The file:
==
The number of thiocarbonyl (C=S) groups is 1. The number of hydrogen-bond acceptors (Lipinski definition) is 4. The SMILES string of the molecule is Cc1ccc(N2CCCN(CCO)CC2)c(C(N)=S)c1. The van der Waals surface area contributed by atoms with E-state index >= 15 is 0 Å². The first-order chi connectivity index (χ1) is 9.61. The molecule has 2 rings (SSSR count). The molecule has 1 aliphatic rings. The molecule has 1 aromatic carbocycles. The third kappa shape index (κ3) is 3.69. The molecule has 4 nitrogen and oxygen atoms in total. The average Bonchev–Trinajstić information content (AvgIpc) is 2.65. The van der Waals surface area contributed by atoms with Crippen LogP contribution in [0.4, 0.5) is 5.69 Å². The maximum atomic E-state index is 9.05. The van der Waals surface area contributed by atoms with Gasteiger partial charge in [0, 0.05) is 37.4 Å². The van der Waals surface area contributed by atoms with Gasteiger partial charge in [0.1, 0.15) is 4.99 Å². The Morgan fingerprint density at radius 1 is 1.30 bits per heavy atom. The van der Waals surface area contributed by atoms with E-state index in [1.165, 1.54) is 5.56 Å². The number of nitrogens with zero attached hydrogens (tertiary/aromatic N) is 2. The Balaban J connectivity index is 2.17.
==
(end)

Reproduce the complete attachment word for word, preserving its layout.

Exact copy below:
The number of thiocarbonyl (C=S) groups is 1. The number of hydrogen-bond acceptors (Lipinski definition) is 4. The SMILES string of the molecule is Cc1ccc(N2CCCN(CCO)CC2)c(C(N)=S)c1. The van der Waals surface area contributed by atoms with E-state index >= 15 is 0 Å². The first-order chi connectivity index (χ1) is 9.61. The molecule has 2 rings (SSSR count). The molecule has 1 aliphatic rings. The molecule has 1 aromatic carbocycles. The third kappa shape index (κ3) is 3.69. The molecule has 4 nitrogen and oxygen atoms in total. The average Bonchev–Trinajstić information content (AvgIpc) is 2.65. The van der Waals surface area contributed by atoms with Crippen LogP contribution in [0.4, 0.5) is 5.69 Å². The maximum atomic E-state index is 9.05. The van der Waals surface area contributed by atoms with Gasteiger partial charge in [0, 0.05) is 37.4 Å². The van der Waals surface area contributed by atoms with Gasteiger partial charge in [0.1, 0.15) is 4.99 Å². The Morgan fingerprint density at radius 1 is 1.30 bits per heavy atom. The van der Waals surface area contributed by atoms with E-state index in [1.165, 1.54) is 5.56 Å². The number of nitrogens with zero attached hydrogens (tertiary/aromatic N) is 2. The Balaban J connectivity index is 2.17.